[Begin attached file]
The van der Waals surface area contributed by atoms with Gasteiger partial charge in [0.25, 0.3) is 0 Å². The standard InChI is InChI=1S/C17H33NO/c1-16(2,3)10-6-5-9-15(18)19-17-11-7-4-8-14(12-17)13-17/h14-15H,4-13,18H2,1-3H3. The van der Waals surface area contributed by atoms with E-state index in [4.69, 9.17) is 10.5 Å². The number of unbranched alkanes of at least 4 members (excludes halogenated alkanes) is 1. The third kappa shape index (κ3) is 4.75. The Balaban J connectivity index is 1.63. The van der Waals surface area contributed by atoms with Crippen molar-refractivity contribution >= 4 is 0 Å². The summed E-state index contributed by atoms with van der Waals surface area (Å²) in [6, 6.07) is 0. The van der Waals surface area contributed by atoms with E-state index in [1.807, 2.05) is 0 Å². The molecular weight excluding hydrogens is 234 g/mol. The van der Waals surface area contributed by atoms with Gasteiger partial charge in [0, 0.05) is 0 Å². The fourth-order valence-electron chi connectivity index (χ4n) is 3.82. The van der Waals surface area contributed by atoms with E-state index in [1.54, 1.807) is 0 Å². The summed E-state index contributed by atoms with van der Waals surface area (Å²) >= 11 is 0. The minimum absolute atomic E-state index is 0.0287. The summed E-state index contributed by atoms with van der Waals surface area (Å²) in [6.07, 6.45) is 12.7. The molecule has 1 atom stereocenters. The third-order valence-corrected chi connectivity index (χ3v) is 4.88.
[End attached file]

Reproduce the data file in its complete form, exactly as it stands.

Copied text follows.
The van der Waals surface area contributed by atoms with Gasteiger partial charge in [0.25, 0.3) is 0 Å². The standard InChI is InChI=1S/C17H33NO/c1-16(2,3)10-6-5-9-15(18)19-17-11-7-4-8-14(12-17)13-17/h14-15H,4-13,18H2,1-3H3. The van der Waals surface area contributed by atoms with E-state index in [4.69, 9.17) is 10.5 Å². The number of unbranched alkanes of at least 4 members (excludes halogenated alkanes) is 1. The third kappa shape index (κ3) is 4.75. The Balaban J connectivity index is 1.63. The van der Waals surface area contributed by atoms with Crippen molar-refractivity contribution >= 4 is 0 Å². The summed E-state index contributed by atoms with van der Waals surface area (Å²) in [6, 6.07) is 0. The van der Waals surface area contributed by atoms with E-state index in [1.807, 2.05) is 0 Å². The molecular weight excluding hydrogens is 234 g/mol. The van der Waals surface area contributed by atoms with Gasteiger partial charge in [0, 0.05) is 0 Å². The fourth-order valence-electron chi connectivity index (χ4n) is 3.82. The van der Waals surface area contributed by atoms with E-state index in [1.54, 1.807) is 0 Å². The summed E-state index contributed by atoms with van der Waals surface area (Å²) >= 11 is 0. The minimum absolute atomic E-state index is 0.0287. The summed E-state index contributed by atoms with van der Waals surface area (Å²) in [6.07, 6.45) is 12.7. The molecule has 1 atom stereocenters. The third-order valence-corrected chi connectivity index (χ3v) is 4.88.